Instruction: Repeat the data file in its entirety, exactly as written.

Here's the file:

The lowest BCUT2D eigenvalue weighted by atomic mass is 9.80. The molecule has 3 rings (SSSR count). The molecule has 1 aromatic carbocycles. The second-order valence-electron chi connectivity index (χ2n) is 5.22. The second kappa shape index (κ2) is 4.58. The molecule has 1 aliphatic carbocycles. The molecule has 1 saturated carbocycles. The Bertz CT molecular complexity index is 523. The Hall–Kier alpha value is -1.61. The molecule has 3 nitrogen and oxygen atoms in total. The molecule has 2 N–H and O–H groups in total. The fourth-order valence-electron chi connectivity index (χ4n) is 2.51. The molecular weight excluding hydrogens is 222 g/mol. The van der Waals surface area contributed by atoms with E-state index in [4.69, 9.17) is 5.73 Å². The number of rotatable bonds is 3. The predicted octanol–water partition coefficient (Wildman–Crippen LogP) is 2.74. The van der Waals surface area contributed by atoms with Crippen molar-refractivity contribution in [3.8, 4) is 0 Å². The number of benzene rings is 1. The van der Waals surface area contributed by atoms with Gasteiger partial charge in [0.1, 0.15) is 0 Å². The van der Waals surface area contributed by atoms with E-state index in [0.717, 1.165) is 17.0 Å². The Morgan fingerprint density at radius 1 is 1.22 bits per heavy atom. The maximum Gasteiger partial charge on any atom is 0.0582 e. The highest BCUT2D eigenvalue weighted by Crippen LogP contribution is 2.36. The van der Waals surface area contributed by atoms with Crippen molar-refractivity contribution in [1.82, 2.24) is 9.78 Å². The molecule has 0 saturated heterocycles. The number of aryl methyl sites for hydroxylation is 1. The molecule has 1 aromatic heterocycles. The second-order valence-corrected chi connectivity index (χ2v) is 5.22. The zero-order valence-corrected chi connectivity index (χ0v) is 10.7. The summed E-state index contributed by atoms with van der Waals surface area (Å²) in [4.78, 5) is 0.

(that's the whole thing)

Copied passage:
The lowest BCUT2D eigenvalue weighted by atomic mass is 9.80. The molecule has 3 rings (SSSR count). The molecule has 1 aromatic carbocycles. The second-order valence-electron chi connectivity index (χ2n) is 5.22. The second kappa shape index (κ2) is 4.58. The molecule has 1 aliphatic carbocycles. The molecule has 1 saturated carbocycles. The Bertz CT molecular complexity index is 523. The Hall–Kier alpha value is -1.61. The molecule has 3 nitrogen and oxygen atoms in total. The molecule has 2 N–H and O–H groups in total. The fourth-order valence-electron chi connectivity index (χ4n) is 2.51. The molecular weight excluding hydrogens is 222 g/mol. The van der Waals surface area contributed by atoms with E-state index in [4.69, 9.17) is 5.73 Å². The number of rotatable bonds is 3. The predicted octanol–water partition coefficient (Wildman–Crippen LogP) is 2.74. The van der Waals surface area contributed by atoms with Crippen molar-refractivity contribution in [3.8, 4) is 0 Å². The number of benzene rings is 1. The van der Waals surface area contributed by atoms with Gasteiger partial charge in [0.1, 0.15) is 0 Å². The van der Waals surface area contributed by atoms with E-state index in [0.717, 1.165) is 17.0 Å². The Morgan fingerprint density at radius 1 is 1.22 bits per heavy atom. The maximum Gasteiger partial charge on any atom is 0.0582 e. The highest BCUT2D eigenvalue weighted by Crippen LogP contribution is 2.36. The van der Waals surface area contributed by atoms with Crippen molar-refractivity contribution in [1.82, 2.24) is 9.78 Å². The molecule has 0 saturated heterocycles. The number of aryl methyl sites for hydroxylation is 1. The molecule has 1 aromatic heterocycles. The second-order valence-corrected chi connectivity index (χ2v) is 5.22. The zero-order valence-corrected chi connectivity index (χ0v) is 10.7. The summed E-state index contributed by atoms with van der Waals surface area (Å²) in [4.78, 5) is 0.